Denver leaders will vote on their 2020 priorities Tuesday

Some people call this the budget.

Denver seen from above Five Points. Specifically: 2283 N. Ogden St., the old New Hope Baptist Church that now houses four privately-owned condos. Aug. 20, 2019. (Kevin J. Beaty/Denverite)

Denver seen from above Five Points. Specifically: 2283 N. Ogden St., the old New Hope Baptist Church that now houses four privately-owned condos. Aug. 20, 2019. (Kevin J. Beaty/Denverite)

staff photos

A hundred million here, a hundred million there: On Tuesday the Denver City Council will decide whether or not to sign off on the 2020 budget, a spending plan that lays out $1.49 billion worth of priorities for next year.

Homelessness, transportation and climate change get bigger chunks than in previous years, though some advocates say it’s not enough to meet the city’s stated goals in those arenas. Here are some highlights:

  • $97 million to address homelessness and the high cost of living. This includes the affordable housing fund, which stays static at $30 million; a new Department of Housing Stability; an expanded shelter system that includes a focus on reaching women; and 24-hour “treatment-on-demand” for people misusing opioids.
  • $118 million for walking, biking, transit and roads, including money for sidewalks, bikeways, bus projects and street safety projects.
  • $40 million to fight climate change, including a new Office of Climate Action, Sustainability and Resiliency; money to train locals in green jobs, recycling and composting expansion; electric vehicles and charging stations; and greener building incentives.

You can see a birds-eye-view of the city’s spending plan or get granular here.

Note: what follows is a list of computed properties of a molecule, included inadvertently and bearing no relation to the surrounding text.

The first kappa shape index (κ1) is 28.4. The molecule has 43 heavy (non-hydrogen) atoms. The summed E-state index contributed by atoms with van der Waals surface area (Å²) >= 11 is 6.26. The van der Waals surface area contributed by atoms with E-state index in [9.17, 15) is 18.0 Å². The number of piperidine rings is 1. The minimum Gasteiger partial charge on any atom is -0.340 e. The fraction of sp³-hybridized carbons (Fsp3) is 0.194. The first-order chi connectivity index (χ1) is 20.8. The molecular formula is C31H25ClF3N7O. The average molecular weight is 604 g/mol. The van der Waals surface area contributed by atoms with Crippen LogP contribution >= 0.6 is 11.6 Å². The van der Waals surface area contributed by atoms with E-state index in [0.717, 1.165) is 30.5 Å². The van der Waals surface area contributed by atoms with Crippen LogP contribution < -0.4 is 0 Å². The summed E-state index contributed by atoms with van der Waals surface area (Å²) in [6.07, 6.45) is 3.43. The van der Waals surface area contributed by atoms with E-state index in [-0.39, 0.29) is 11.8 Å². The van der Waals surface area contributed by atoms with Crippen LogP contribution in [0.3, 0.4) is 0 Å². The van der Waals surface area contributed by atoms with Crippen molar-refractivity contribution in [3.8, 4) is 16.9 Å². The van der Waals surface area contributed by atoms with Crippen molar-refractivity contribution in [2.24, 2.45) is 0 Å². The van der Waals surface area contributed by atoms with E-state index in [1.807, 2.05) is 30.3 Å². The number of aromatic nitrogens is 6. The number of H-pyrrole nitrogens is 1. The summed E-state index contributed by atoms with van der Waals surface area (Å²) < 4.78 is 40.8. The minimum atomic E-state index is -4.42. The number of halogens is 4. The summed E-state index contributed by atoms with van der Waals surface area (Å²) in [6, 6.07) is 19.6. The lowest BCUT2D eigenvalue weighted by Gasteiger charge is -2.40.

Mayor Michael Hancock sets the budget and the City Council massages it. This year Councilwoman Candi CdeBaca, a political opponent of Hancock, went out on a limb to challenge the mayor’s spending. She tried and failed to defund what she sees as administrative excess in order to pad funding for homelessness, sustainable energy and other goals.

Denver’s economy is still growing, but not as fast as it once was, in part because people are spending less money.

City sales tax, which makes up half of Denver’s general fund revenue, isn’t performing as well as officials expected.

Construction, manufacturing, medical marijuana sales and car sales are down as well, according to the Hancock administration. Property taxes, fees for things like building permits, and fines for things like parking tickets are still flowing in, but not as fast as they once were.

Tourists are still visiting and people are still eating and drinking out, which has contributed to what momentum Denver still has, Chief Financial Officer Brendan Hanlon told Denverite.

The council will vote at its legislative meeting, 5:30 p.m. Tuesday at the City and County Building.

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